The T. Temple Tuttle Prize
for the best student paper presented at the annual meeting of
The Niagara Chapter, Society for Ethnomusicology
Andrés García Molina (Columbia University) has been selected as the winner of the 2019 T. Temple Tuttle Prize for his paper titled "The Mutual Circulation of Sound and Goods in Havana: On Sound, Circulation, and Architecture."
The T. Temple Tuttle Prize was established in 2001 in memory of Tom Tuttle (Ed.D., Maryland) a founding member of the Niagara Chapter and Professor at Cleveland State University, Coordinator of World Music Studies; Director, Indian Cultural Studies Program, World Musics area studies, mridangam. Read the September 13, 2000 Eulogy at Cleveland State University.
[The Tuttle Prize] is awarded to recognize an outstanding student paper presented at the annual meeting. An ad hoc committee of three faculty readers, who do not have a student in consideration, will be organized at the annual business meeting. Students must submit an electronic form of their paper to the Tuttle Prize Committee for consideration within a week of its presentation. Papers should be no longer than 10-double-spaced pages using 12-point font (not including illustrations, footnotes, or references). Students who have won the prize in the past are no longer eligible. Students accepted as presenters but who do not present at the meeting are ineligible. If a student cannot attend because of difficulty obtaining a visa, the student may present via SKYPE or other similar means and these papers will be considered for the student prize. The charge of the Committee will be to determine if there is a paper deserving the prize within two months following the meeting. The prize is a one-hundred-dollar cash award (voluntarily collected from faculty members of the Chapter), recognition of the prize, and the possibility of the paper being “published” on the Chapter web-site.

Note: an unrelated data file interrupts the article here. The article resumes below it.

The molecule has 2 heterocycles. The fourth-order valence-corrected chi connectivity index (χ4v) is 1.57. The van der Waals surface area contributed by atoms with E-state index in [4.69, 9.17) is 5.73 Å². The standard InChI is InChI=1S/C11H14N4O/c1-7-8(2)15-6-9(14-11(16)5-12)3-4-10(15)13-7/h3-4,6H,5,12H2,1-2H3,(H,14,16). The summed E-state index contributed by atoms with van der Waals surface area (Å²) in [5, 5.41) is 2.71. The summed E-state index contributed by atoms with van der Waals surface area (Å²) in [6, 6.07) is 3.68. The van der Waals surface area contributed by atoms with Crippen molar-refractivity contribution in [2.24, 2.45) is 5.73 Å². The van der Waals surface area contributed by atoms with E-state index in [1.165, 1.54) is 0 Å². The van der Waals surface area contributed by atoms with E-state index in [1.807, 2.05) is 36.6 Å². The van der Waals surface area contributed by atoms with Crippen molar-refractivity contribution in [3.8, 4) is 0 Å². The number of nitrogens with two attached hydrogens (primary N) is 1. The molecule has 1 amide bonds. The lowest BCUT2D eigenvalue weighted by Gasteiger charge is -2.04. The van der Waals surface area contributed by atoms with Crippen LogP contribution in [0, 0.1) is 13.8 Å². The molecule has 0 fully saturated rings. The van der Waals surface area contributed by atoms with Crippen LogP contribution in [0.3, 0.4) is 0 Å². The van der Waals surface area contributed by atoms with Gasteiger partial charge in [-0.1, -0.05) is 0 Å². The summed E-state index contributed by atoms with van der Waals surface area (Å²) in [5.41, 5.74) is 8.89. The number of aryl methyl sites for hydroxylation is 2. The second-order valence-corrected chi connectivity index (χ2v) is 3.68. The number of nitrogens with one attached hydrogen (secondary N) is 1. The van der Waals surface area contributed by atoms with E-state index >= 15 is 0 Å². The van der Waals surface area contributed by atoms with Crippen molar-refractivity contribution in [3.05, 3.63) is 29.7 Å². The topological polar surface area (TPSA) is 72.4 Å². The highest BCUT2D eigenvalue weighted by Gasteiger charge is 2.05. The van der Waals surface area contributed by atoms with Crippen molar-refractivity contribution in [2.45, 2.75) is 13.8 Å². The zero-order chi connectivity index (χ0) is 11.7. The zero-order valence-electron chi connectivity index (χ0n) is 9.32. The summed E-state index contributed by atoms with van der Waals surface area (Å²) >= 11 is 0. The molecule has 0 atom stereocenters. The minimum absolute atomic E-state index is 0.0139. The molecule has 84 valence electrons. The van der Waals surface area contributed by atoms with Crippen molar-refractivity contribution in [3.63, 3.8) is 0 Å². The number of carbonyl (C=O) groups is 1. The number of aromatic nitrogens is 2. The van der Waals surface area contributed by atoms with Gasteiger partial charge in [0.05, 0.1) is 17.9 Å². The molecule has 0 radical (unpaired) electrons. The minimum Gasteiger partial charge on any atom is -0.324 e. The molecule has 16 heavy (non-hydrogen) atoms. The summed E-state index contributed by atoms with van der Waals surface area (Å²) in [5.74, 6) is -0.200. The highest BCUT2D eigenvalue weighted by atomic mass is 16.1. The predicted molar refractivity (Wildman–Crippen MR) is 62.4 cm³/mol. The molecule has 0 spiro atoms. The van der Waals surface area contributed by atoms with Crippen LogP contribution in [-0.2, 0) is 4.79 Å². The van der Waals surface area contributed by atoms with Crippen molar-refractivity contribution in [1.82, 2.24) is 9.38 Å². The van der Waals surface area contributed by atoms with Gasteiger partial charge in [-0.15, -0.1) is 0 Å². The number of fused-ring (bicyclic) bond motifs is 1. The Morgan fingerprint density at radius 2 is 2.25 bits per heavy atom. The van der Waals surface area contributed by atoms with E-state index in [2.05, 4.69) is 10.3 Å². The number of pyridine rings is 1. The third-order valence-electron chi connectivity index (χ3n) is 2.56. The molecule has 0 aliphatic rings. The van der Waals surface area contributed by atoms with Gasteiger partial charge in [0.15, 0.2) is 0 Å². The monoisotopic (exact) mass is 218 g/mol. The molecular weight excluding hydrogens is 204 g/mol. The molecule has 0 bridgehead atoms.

T. Temple Tuttle Prize Winners:
2018: Trevor Nelson (Eastman School of Music) "Butterfly in Bombay: Towards a History of Imperial Operatic Culture."
2017: Hicham Chami (Columbia University) "A Tale of Two Protectorates: Cultural Hegemony in Colonial Morocco and Its Impact on Indigenous Musics."
2016: Anaar Desai-Stephens (Cornell University) "'All that Matters is Talent': Indian Musical Discourse in the Neoliberal Cultural Economy" and
Lydia Snyder (Kent State University) "Trance-Forming Music: Healing through Communal Drumming."
2015: Austin T. Richey (Eastman School of Music) "Chimurenga Renaissance: Doubled Doubleness in the Diasporic Music of Tendai Maraire."
2014: Colin McGuire (York University) “Once Upon a Time in China: The Wong Fei-hung Song as a Transnational Anthem.”
2013: Rachel Brashier (Eastman School of Music) “In Gamelan You Have to Become One ‘Feeling’: Sensory Embodiment and Transfer of Musical Knowledge.”
2012: Vanessa Thacker (University of Toronto) “Experiencing the Moment in Song: An Analysis of the Irish Traditional Singing Session.”
2011: Rita diGhent (York University) "Gender Wayang on Piano: How an Expert Solves the Problem."
2010: Rachel Muehrer (York University) “’Ennanga enyumya,’ Playing techniques of the ennanga of Buganda, Uganda.”
2009: Dustin Wiebe (University of Toronto) "Good, Fast, and Cheap: My North American Gamelan Experience."
2008: Kirsten Dyck, (York University) "Navigating Backlash: The Dixie Chicks and the Politics of the Entertainment Media."
2007: Susan M. Taffe (Cornell University) “Music & the Eastern Lenape Struggle for Survival.”
2006: Priwan Nanongkham (Kent State University) "Inside the Piphat Ensemble: Interpretations of Clientship and Class Structure in Thai Society Regarding Thai Classical Music."
2005: Heather MacLachlan (Cornell University) "The Don Dance as an Expression of Karen Nationalism."
2004: Hanita Blair (Syracuse University) “Something to Sing About: Choosing Music for the Jewish High Holydays.”
2003: Jennifer Johnstone (Kent State University) "St. Maron Church: Lebanese-American Identity in Youngstown, Ohio"
2002: Kelly Foreman (Kent State University) "Liminas, Eroticism, and the Socio-Artistic Identities of Japanese Geisha."